Zomato is seeking funding between US$ 500 million to US$ 1 billion. Closing this round ASAP is extremely important for Zomato, as it tries to nullify the huge advantage gained by Swiggy in 2018.
The funding war in the foodtech space reached astronomical heights in 2018, primarily focused on two companies – Zomato and Swiggy. While Zomato secured US$ 410 million in funding in two rounds over the year, Swiggy clearly surged ahead by miles with three funding rounds of US$ 100 million (February), US$ 210 million (June) and US$ 1 billion (December).
As a result, Zomato has hit the ground running in 2019. It is engaged in intense negotiations with investors to raise an amount between US$ 500 million to 1 billion according to reports citing sources. These investors include Chinese PE firm Primavera Capital and current investor Ant Financial.
In its last funding round, Zomato was valued at US$ 2 billion, while Swiggy achieved a valuation of US$ 3.3 billion in its December round. A source from Zomato said, “There is a new round that we are talking to potential investors (including Ant Financial) for our new fundraise. This will be at a premium to the last round as the company has more than doubled in size since the last round was finalised.”
The source also admitted that Zomato had not expected Swiggy to manage a US$ 1 billion round, and had expected them to receive around US$ 600 million in primary money. The funding of Swiggy has compelled them review their financing.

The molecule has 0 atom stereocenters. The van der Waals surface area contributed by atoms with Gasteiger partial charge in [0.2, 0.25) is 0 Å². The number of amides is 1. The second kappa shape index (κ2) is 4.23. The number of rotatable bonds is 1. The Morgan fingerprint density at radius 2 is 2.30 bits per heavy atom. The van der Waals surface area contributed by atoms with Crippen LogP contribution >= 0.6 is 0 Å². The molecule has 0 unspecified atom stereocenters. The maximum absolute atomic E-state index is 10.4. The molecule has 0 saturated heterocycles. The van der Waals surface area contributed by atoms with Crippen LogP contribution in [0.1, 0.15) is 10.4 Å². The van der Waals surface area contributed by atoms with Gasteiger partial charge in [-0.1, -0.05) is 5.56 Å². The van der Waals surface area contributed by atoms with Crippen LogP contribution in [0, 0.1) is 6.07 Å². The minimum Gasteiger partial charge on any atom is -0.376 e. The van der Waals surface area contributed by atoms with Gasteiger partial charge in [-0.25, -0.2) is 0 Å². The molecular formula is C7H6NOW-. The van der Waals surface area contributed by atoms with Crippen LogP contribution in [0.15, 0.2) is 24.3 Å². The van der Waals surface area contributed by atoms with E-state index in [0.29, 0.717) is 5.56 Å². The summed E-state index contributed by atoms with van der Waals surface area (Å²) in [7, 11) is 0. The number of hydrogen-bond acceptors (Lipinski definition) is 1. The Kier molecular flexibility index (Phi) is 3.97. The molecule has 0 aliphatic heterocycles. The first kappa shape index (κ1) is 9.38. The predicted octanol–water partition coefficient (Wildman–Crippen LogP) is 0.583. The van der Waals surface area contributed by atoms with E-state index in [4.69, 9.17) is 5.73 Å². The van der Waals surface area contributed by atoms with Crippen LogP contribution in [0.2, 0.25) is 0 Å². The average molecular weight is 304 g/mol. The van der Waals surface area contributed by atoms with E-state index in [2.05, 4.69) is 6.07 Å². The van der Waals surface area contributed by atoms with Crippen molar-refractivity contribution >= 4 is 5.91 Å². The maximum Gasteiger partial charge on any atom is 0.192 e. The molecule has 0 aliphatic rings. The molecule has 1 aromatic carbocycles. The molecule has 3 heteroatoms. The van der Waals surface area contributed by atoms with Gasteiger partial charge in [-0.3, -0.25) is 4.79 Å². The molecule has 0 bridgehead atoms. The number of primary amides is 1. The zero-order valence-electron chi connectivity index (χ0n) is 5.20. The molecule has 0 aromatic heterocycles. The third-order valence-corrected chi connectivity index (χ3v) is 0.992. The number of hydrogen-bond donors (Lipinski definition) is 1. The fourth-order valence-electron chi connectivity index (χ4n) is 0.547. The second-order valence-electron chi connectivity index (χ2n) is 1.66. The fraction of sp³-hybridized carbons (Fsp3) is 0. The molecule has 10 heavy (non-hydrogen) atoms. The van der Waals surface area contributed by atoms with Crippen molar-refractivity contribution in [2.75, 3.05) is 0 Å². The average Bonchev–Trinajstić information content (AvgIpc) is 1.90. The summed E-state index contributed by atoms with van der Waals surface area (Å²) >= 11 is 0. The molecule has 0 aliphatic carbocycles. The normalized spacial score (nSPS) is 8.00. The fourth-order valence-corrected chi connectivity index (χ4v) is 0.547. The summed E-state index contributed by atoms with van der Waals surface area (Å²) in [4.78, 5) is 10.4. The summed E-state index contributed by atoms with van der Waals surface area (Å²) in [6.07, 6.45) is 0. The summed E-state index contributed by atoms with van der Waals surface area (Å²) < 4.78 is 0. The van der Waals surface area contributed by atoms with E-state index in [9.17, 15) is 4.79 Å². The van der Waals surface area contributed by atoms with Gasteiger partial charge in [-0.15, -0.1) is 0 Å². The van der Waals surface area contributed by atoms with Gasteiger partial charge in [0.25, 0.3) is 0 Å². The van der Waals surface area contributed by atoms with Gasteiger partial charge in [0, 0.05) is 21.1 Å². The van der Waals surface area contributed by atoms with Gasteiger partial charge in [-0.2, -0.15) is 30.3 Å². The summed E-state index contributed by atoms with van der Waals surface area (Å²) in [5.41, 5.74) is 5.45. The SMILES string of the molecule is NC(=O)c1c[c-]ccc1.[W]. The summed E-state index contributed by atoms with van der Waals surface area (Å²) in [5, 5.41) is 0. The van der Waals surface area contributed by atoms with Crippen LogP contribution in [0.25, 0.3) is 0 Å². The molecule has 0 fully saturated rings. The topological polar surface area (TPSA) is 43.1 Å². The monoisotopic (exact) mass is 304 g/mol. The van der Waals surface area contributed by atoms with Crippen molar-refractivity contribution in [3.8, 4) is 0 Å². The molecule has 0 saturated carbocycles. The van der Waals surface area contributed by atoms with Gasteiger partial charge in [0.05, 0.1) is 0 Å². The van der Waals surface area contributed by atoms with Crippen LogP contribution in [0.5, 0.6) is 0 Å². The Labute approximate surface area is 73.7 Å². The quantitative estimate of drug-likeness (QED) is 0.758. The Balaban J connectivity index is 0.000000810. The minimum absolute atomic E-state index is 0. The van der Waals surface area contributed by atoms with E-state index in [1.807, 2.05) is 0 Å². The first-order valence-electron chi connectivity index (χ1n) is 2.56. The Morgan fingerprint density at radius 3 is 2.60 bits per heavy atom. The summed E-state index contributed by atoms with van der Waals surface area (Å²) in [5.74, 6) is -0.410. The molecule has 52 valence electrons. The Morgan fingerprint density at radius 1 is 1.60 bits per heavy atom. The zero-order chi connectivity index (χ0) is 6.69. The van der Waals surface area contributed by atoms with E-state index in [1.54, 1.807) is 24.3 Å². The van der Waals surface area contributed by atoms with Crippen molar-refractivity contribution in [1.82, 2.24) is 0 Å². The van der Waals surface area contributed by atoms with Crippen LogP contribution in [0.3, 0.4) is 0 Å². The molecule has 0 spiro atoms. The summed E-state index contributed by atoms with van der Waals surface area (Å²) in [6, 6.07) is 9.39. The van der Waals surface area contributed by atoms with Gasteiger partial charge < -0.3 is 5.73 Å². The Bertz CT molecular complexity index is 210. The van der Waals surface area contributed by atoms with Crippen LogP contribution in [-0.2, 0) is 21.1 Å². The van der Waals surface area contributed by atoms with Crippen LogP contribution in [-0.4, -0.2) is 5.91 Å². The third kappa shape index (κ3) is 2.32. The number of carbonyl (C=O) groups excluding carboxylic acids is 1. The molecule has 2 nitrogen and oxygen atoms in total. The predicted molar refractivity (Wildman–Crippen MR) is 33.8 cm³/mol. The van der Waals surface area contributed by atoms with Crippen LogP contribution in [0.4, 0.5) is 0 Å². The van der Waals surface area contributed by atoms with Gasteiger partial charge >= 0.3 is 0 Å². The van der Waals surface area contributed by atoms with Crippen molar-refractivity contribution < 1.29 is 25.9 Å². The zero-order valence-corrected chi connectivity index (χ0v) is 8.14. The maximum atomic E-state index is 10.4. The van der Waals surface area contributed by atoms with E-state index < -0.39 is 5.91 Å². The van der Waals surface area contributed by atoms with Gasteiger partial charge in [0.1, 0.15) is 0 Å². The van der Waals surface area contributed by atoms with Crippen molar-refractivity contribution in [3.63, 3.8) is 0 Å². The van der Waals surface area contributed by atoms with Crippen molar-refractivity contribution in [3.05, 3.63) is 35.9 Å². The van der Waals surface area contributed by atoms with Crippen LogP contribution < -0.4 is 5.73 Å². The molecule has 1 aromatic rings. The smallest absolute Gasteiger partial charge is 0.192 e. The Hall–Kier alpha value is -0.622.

Both the funding rounds last year came from Ant Financial, and the Alibaba subsidiary now has around 28% stake in Zomato. That is ostensibly the reason why Zomato is considering outside support.
Zomato claimed that it overtook Swiggy in October with more than 21 million orders a month. Both companies have placed over 50,000 restaurants each on their platforms. Funding is a critical success factor for both Zomato and Swiggy, who are losing US$ 30-40 million in cash on a monthly basis. Besides this, they face competition from taxi aggregators Uber and Ola which are backing their platforms Uber Eats and Foodpanda respectively.
While Swiggy was the pioneer in terms of providing delivery services to restaurants, Zomato has aggressively ramped up its delivery fleet to 150,000 in 2018, compared to 120,000 for Swiggy. In 2018, Zomato made a foray into the corporate cafeteria sector by acquiring TongueStun.
It is also exploring the drone delivery space with TechEagle. However, while drone delivery makes for good optics, it is a very long term play. A commercial drone costs a minimum of Rs 60,000 and an industrial one can go beyond Rs 10 lakh. In comparison, a delivery associate of Zomato gets less than Rs 20,000 a month. Moreover the policy for drones in India is still hazy and it could take 3-5 years for Zomato to be able to use drones effectively.
In the short term, it is still a war of attrition in the foodtech sector, where Swiggy has taken a huge and possibly decisive advantage. Zomato needs all the willpower and resources it can muster to keep up.